His four track remixes E.P. was right up there too, not least with Richard Norris’ remix of Something Like Love and – him again – David Holmes’ remix of The Sky Without You.
REMIX OF THE YEAR
There are countless contenders for this one but I keep going back to the stunning Balearic reworking of The Summerisle Six’s This Is Something by Rico Conning. The Summerisle Six are a Sean Johnston / Hardway Bros offshoot, at least partly inspired by Todmorden’s legendary portal / pub The Golden Lion. This Is Something is a terrific record – driving indie dance with folk and dub influences. Rico Conning’s remix is ten minutes of drawn out bliss, deep bass, pattering pads, whispered vocals and a massive sax solo halfway through, that sounds like the exact moment the sun dips into the sea. Rico was in Torch Song with William Orbit so has considerable form with this kind of thing.
MIX OF THE YEAR
Jesse Fahnestock’s Higher Love 059: 10:40 Promo Mix
Timed to celebrate the launch of Jesse’s Kissed Again E.P. on Brighton’s Higher Love, his mix for the Balearic Ultras starts with Margo Timmins and the instantly recognisable sound of the space of the Church of the Holy Trinity in Toronto as she sings, ever- so- softly, Lou Reed’s Sweet Jane over Rich Lane’s slide guitar Balearic sunrise track Coyote. After that it’s an hour of quality chug, with Matt Gunn’s drohnes, several unreleased 10: 40 tracks, the lysergic squiggle of MAKs and Cosmikuro, a re-edit of some early `90s swampy groove by The Charlatans and a divine segue into Hugh Masakela’s Strawberries. If there was a better way to spend an hour in 2022, it hasn’t appeared yet.
COMPILATION OF THE YEAR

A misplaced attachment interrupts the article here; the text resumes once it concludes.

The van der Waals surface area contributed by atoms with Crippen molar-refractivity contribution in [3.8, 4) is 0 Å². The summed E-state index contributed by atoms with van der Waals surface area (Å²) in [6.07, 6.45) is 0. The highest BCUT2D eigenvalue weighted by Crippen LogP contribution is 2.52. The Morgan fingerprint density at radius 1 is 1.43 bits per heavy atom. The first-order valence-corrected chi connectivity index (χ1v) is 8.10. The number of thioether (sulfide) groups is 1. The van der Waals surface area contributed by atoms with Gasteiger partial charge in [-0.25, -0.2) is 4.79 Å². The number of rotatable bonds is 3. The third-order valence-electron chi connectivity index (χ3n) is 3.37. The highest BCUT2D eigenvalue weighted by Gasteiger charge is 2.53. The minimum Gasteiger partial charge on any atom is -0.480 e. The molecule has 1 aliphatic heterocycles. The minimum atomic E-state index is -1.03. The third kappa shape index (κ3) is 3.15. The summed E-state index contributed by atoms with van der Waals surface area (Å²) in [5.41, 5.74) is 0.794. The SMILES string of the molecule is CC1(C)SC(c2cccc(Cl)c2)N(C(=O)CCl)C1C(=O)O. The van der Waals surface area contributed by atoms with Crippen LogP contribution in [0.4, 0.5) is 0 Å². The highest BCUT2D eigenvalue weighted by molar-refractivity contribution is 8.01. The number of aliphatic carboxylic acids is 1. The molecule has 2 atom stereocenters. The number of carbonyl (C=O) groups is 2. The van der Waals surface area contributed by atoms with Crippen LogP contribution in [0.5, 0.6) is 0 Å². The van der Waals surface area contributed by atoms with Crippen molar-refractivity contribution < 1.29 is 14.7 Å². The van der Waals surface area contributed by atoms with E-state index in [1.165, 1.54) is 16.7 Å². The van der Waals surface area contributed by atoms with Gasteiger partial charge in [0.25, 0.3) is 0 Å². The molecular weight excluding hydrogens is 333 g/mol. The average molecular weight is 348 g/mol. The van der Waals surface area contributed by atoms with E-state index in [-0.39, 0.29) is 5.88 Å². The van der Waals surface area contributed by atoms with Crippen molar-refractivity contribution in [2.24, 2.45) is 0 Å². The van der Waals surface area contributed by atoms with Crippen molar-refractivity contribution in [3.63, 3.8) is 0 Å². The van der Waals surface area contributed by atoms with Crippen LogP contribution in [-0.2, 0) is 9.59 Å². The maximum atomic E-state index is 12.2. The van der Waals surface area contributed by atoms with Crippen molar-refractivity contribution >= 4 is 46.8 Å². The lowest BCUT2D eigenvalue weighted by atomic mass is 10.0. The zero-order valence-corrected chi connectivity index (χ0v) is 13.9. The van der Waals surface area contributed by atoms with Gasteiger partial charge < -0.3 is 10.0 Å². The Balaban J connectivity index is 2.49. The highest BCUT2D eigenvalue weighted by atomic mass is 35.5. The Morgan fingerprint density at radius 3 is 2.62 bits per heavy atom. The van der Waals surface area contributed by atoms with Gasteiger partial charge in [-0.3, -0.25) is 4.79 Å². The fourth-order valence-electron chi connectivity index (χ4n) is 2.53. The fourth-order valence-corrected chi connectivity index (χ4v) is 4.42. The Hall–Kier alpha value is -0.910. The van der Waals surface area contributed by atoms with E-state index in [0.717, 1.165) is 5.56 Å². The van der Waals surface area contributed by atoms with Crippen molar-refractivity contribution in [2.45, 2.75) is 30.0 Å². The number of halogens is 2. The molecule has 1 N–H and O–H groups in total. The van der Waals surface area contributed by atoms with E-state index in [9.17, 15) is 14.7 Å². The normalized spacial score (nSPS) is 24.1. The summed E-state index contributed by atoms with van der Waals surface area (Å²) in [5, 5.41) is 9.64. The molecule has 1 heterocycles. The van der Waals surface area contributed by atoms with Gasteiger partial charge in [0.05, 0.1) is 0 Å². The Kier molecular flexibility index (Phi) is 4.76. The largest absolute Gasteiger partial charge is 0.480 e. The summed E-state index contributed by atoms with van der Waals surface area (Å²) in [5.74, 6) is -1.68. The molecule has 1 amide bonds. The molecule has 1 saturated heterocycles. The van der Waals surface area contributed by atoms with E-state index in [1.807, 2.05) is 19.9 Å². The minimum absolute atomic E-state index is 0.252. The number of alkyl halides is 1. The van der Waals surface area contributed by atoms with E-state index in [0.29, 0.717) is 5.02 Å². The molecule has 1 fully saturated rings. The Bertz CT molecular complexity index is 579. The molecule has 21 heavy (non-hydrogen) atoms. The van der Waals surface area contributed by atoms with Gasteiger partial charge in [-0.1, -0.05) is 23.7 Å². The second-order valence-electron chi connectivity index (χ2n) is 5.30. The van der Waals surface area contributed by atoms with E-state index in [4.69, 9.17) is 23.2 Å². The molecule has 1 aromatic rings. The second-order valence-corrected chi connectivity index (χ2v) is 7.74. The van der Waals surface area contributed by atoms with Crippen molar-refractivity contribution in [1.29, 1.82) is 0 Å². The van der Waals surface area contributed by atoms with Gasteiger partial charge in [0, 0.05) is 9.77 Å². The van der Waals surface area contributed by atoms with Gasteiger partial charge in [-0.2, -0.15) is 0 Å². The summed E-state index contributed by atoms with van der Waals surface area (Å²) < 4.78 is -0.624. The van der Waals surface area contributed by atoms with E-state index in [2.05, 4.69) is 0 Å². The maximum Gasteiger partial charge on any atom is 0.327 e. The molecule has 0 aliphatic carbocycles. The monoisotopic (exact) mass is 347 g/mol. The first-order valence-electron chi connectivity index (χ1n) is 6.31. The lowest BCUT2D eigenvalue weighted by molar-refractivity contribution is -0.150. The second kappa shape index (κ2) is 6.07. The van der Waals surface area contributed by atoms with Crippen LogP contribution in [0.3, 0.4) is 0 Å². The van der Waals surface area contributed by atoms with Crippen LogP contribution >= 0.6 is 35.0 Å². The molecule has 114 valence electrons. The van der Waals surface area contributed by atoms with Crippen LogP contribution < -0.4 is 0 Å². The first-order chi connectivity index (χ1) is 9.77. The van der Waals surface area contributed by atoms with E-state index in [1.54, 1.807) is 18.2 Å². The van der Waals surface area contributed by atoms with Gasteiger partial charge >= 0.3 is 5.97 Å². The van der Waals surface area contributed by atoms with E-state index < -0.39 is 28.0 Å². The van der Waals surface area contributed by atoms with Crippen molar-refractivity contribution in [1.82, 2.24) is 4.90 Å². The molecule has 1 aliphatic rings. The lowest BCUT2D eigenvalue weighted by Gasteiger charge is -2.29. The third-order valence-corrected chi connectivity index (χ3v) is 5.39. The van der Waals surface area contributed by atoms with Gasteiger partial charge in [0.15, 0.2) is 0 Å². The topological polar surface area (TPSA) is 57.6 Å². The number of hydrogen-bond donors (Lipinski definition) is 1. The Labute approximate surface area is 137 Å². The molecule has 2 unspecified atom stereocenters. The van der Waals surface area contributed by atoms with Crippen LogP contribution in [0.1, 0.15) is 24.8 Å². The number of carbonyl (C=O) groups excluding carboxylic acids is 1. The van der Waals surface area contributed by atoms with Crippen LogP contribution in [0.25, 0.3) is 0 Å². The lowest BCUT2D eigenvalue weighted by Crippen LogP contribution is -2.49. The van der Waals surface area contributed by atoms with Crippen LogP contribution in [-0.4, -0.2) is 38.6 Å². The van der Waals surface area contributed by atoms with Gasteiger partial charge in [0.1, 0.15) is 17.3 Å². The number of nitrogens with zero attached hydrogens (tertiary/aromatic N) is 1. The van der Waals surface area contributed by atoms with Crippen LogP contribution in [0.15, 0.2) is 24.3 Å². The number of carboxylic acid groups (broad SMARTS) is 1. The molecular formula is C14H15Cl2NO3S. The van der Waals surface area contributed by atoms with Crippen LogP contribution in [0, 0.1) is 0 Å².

Bob Stanley & Pete Wiggs / Fell From The Sun
Four sides of vinyl, fourteen 98bpm chuggers from that golden period of our youth, 1990- 1991, when the sun shone and everything was good. Bob Stanley & Pete Wiggs, of Saint Etienne, have pulled together the sound of summer, and a moment in time when music was infused with the sense of possibility, the Soul II Soul drumbeat, technology that opened up doors, and a certain pill.
From the blissed out Shoomer – Sacha Souter – on the sleeve to the songs contained within, every beat, bar, sample and word is where you want it to be. The album opens with Primal Scream and Bobby Gillespie singing about the ecstasy experience on Higher Than The Sun and finishes with Martin Luther King talking about freedom on Moodswings’ Spiritual High. In between it takes in – amongst others – One Dove’s Fallen, Saint Etienne’s deeply spacey Speedwell, The Grid’s Floatation – with said Sacha on vocals, Sheer Taft’s wonderful underground anthem Cascades, The Aloof and Never Get Out Of The Boat, Snappiness, Soul Family Sensation, Transglobal Underground’s Temple Head, and lesser played / known delights from Elsi Curry and Massonix. This is a return ticket straight back to the summer of Spike Island, Italia 90, the Happy Mondays at Glastonbury, wherever you happened to be high at that time…
You can find more quality musical picks and prose from Adam Turner over at his own brilliant blog, The Bagging Area.